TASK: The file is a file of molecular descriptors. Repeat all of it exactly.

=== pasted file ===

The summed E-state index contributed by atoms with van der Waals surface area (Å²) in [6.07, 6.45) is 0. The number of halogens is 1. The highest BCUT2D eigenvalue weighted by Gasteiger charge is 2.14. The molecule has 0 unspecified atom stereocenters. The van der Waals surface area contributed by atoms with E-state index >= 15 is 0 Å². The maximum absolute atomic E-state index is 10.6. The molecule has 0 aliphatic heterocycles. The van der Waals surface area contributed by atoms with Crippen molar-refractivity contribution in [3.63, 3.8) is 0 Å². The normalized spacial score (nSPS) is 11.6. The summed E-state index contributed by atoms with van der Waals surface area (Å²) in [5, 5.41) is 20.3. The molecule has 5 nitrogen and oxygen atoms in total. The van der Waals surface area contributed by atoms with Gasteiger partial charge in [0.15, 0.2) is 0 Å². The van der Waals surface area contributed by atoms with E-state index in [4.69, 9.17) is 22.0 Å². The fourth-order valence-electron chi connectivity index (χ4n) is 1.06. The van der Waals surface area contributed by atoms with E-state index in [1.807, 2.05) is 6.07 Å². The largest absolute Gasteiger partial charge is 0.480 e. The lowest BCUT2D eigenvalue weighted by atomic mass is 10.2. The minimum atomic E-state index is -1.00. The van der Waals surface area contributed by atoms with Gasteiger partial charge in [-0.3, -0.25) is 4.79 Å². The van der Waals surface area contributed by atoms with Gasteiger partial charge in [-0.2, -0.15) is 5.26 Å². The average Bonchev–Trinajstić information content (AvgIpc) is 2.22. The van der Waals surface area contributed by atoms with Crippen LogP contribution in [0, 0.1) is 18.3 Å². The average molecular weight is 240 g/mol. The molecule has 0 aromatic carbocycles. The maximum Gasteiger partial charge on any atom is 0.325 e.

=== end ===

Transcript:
The summed E-state index contributed by atoms with van der Waals surface area (Å²) in [6.07, 6.45) is 0. The number of halogens is 1. The highest BCUT2D eigenvalue weighted by Gasteiger charge is 2.14. The molecule has 0 unspecified atom stereocenters. The van der Waals surface area contributed by atoms with E-state index >= 15 is 0 Å². The maximum absolute atomic E-state index is 10.6. The molecule has 0 aliphatic heterocycles. The van der Waals surface area contributed by atoms with Crippen molar-refractivity contribution in [3.63, 3.8) is 0 Å². The normalized spacial score (nSPS) is 11.6. The summed E-state index contributed by atoms with van der Waals surface area (Å²) in [5, 5.41) is 20.3. The molecule has 5 nitrogen and oxygen atoms in total. The van der Waals surface area contributed by atoms with Gasteiger partial charge in [0.15, 0.2) is 0 Å². The van der Waals surface area contributed by atoms with E-state index in [4.69, 9.17) is 22.0 Å². The fourth-order valence-electron chi connectivity index (χ4n) is 1.06. The van der Waals surface area contributed by atoms with E-state index in [1.807, 2.05) is 6.07 Å². The largest absolute Gasteiger partial charge is 0.480 e. The lowest BCUT2D eigenvalue weighted by atomic mass is 10.2. The minimum atomic E-state index is -1.00. The van der Waals surface area contributed by atoms with Gasteiger partial charge in [-0.3, -0.25) is 4.79 Å². The van der Waals surface area contributed by atoms with Gasteiger partial charge in [-0.2, -0.15) is 5.26 Å². The average Bonchev–Trinajstić information content (AvgIpc) is 2.22. The van der Waals surface area contributed by atoms with Crippen LogP contribution in [0, 0.1) is 18.3 Å². The average molecular weight is 240 g/mol. The molecule has 0 aromatic carbocycles. The maximum Gasteiger partial charge on any atom is 0.325 e.